Could "death with dignity" mean dying in a 3D-printed suicide pod?
In case you're not familiar, the "death with dignity" movement seeks to change laws to allow people to end their own lives if they're suffering from a debilitating terminal illness. Currently, 10 U.S. states and numerous countries around the world allow patients to end their own lives under certain circumstances.
The technology to carry out this end-of-life option may soon include a so-called "suicide pod," developed by Australian euthanasia advocate Dr. Philip Nitschke.
After extensive testing and legal consultations, he says the pods may soon be ready for use, starting in Switzerland.
While Dr. Nitschke insists that the pods push the death with dignity movement forward, some people of faith say that this movement does nothing more than glamorize the sin of suicide.
When your time comes, would you hop in the pod?
3D-Printed Death Pod
Dr. Nitschke calls his device the "Sarco Pod" (named for its similarity to the Egyptian sarcophagus).
He says that the pods are designed in such a way that the terminally ill users are fully lucid, understand what they are doing, and have full control over how and when they end things.
“The person will climb into the machine, they will be asked three questions and they will answer verbally – 'Who are you?', 'Where are you?' and 'Do you know what happens if you press the button?'” he says. Once the button is pressed, oxygen levels in the pod rapidly drop.
Shortly thereafter, the user is dead. Nitschke assures potential users that there is “no panic, no choking feeling," and the 3D-printed nature of the pods makes them surprisingly portable: meaning “the machine can be towed anywhere for the death.”
A Humane Option?
For Dr. Nitschke, such an efficient device has been a long time coming.
Suicide pills have existed for a long time, but many terminally ill patients have difficulty swallowing or have stomach conditions which might interfere with absorption. This, he argues, is more efficient and better for patients.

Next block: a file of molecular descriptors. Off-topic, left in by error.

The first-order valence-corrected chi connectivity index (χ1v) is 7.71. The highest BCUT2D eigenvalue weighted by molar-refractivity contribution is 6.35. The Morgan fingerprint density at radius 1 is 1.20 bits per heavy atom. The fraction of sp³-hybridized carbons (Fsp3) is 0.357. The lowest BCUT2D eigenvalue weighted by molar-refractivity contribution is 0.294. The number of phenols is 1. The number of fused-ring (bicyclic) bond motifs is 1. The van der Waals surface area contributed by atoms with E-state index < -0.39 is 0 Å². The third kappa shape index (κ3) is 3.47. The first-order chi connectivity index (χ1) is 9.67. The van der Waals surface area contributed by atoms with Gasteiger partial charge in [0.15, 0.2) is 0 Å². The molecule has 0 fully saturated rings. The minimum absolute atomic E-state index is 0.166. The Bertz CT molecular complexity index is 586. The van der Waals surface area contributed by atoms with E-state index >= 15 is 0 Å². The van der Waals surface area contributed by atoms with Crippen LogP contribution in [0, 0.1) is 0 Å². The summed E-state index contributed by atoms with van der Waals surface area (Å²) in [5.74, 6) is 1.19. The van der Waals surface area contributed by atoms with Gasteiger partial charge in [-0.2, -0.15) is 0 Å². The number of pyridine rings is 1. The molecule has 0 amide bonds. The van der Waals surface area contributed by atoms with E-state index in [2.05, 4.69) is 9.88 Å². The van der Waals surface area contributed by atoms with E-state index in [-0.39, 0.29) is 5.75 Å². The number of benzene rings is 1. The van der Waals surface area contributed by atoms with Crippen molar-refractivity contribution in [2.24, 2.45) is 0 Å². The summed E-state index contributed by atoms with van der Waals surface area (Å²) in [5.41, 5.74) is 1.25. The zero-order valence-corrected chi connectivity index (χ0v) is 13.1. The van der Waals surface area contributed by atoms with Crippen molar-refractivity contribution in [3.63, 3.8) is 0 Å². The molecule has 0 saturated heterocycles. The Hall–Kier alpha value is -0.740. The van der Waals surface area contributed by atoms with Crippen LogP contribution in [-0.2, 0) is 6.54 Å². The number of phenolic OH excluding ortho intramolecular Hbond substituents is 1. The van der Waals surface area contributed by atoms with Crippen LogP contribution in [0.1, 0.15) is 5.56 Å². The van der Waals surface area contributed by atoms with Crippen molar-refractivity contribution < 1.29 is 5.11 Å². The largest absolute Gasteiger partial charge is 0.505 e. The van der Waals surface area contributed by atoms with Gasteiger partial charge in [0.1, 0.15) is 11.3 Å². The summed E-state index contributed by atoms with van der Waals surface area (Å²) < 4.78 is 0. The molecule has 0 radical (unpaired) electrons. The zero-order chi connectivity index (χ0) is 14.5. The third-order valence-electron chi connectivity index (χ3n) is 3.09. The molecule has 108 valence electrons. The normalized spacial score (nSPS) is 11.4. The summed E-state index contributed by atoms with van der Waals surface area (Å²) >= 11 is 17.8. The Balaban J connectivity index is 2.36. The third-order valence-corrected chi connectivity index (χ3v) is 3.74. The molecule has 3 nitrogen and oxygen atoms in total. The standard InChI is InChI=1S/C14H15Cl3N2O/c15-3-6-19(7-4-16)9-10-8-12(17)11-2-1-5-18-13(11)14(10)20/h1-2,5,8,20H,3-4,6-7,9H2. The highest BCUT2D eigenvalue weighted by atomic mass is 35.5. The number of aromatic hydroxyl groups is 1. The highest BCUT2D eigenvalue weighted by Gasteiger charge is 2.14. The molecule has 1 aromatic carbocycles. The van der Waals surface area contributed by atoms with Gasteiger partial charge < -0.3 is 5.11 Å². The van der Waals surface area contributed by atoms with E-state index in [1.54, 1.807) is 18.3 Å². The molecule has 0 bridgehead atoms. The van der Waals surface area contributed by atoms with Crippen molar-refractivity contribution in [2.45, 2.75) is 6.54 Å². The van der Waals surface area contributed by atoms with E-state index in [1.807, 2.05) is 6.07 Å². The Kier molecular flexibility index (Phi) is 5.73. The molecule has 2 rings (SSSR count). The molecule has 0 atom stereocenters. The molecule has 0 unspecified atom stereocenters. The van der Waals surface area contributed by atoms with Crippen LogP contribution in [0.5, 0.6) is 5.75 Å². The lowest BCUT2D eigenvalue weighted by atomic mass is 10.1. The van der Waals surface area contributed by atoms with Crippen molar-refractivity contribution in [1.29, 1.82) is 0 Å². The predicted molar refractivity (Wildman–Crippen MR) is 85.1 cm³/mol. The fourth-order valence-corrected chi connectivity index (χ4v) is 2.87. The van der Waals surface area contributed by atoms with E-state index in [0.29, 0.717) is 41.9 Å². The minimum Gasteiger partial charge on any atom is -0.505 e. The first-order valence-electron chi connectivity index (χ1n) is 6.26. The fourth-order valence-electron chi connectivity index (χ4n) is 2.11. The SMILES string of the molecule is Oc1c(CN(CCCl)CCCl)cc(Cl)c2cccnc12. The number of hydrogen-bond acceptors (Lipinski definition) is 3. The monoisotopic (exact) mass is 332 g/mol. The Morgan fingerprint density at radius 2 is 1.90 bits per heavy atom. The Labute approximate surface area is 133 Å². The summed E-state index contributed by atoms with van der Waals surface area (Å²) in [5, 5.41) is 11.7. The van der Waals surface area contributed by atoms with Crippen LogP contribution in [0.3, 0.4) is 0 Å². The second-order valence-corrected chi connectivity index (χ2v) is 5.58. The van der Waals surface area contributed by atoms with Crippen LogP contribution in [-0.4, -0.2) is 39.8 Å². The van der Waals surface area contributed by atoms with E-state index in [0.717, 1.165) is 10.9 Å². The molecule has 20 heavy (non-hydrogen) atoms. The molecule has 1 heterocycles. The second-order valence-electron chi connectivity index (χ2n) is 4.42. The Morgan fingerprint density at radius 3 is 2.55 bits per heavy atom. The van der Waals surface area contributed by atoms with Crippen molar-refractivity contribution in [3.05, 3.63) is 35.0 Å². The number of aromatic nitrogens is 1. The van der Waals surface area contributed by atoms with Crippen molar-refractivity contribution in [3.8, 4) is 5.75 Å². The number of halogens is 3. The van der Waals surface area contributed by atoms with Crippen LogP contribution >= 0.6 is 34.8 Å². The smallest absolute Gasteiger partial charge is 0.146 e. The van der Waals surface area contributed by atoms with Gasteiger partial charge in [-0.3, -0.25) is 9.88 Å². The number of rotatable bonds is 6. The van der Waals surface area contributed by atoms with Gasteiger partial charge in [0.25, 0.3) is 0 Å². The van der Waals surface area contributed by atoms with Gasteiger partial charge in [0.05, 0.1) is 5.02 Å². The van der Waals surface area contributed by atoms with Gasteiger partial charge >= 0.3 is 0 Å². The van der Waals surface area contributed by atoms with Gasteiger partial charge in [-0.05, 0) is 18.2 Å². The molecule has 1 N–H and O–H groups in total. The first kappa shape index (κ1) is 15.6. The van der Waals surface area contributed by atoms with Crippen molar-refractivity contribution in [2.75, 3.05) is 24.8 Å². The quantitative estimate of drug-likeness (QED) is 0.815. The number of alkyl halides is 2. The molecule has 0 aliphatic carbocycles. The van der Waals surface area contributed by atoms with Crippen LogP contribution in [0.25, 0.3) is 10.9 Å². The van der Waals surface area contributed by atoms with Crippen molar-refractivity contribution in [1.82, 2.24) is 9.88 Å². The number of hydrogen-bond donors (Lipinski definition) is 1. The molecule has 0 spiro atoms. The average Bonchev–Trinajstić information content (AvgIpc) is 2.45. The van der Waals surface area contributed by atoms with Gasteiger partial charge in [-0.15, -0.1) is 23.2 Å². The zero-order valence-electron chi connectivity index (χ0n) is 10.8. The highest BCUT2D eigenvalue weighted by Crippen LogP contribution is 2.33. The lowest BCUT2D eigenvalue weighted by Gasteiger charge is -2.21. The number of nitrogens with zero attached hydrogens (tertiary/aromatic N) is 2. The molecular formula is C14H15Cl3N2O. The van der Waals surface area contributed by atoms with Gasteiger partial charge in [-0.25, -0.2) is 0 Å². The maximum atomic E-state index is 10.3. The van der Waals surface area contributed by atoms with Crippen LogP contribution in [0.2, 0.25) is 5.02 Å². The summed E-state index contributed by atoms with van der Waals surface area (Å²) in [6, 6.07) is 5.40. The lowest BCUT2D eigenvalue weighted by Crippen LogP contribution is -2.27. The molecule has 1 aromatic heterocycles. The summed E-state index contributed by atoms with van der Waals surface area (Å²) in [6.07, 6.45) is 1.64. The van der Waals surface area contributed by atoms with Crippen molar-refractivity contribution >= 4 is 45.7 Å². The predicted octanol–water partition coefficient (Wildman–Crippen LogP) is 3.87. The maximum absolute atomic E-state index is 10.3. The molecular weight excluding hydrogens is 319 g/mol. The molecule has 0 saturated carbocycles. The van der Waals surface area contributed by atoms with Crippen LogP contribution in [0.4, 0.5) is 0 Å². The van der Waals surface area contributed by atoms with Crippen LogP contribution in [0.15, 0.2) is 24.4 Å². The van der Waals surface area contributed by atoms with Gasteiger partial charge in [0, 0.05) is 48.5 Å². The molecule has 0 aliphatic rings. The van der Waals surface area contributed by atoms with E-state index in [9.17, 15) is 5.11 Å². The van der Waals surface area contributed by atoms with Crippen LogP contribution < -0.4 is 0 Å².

There are other safeguards in place; to avoid any sort of misuse or abuse by bad actors, the entire process is filmed, and the footage given to the coroner.
"We're ready to use it,” says Dr. Nitschke, whom many have dubbed "Dr. Death" for his prominent advocacy for death with dignity.
Despite his myriad precautions, as you might imagine, not everyone is a fan.
Religious Opposition to Voluntary Death
Euthanasia remains a deeply controversial subject in religious circles.
Physician-assisted suicide remains illegal in much of the U.S. and the world – in part due to intense opposition from organized religion.
Catholics, Protestants, Mormons… basically every branch of Christianity strongly opposes physician-assisted suicide.
The general argument these religious groups make is that life is a sacred gift from God, and to end it "unnaturally" is an affront to His creation. It is not for a medical doctor or even the person themselves to decide when they die; only God can do that.
Such beliefs run deep.
When terminally ill 29-year-old Brittany Maynard ended her life via euthanasia in 2014, a top Vatican official called the act “reprehensible” and said the act “should be condemned.”
In 2020, the Catholic Church reiterated its stance that assisted suicide is “an intrinsically evil act, in every situation or circumstance,” going so far as to call it “an act of homicide that no end can justify and that does not tolerate any form of complicity or active or passive collaboration.”
As Pastor John Piper of Bethlehem College & Seminary puts it, “our bodies — their life, their death — belong to Christ. He bought them. They are not ours to dispose of as we will. They are his. And they exist for his will, and his glory.”
What Does the Public Think?
Physician-assisted suicide is a topic bound to divide, but a 2013 Pew poll showed that some two-thirds of Americans believe that there are some circumstances in which doctors should assist the deaths of the terminally ill.
Even amongst death with dignity advocates, however, the Sarco Pods are controversial. Some view it as cold, dystopian, and lacking an important human element. Because the Sarco Pods are printable with a 3D printer, others worry about the potential for unauthorized use of such technology.
Ultimately, if approved, it would be those who are terminally ill and suffering from chronic pain who would have the choice of whether to use the technology.
What do you think? Should death come as easily as the push of a button?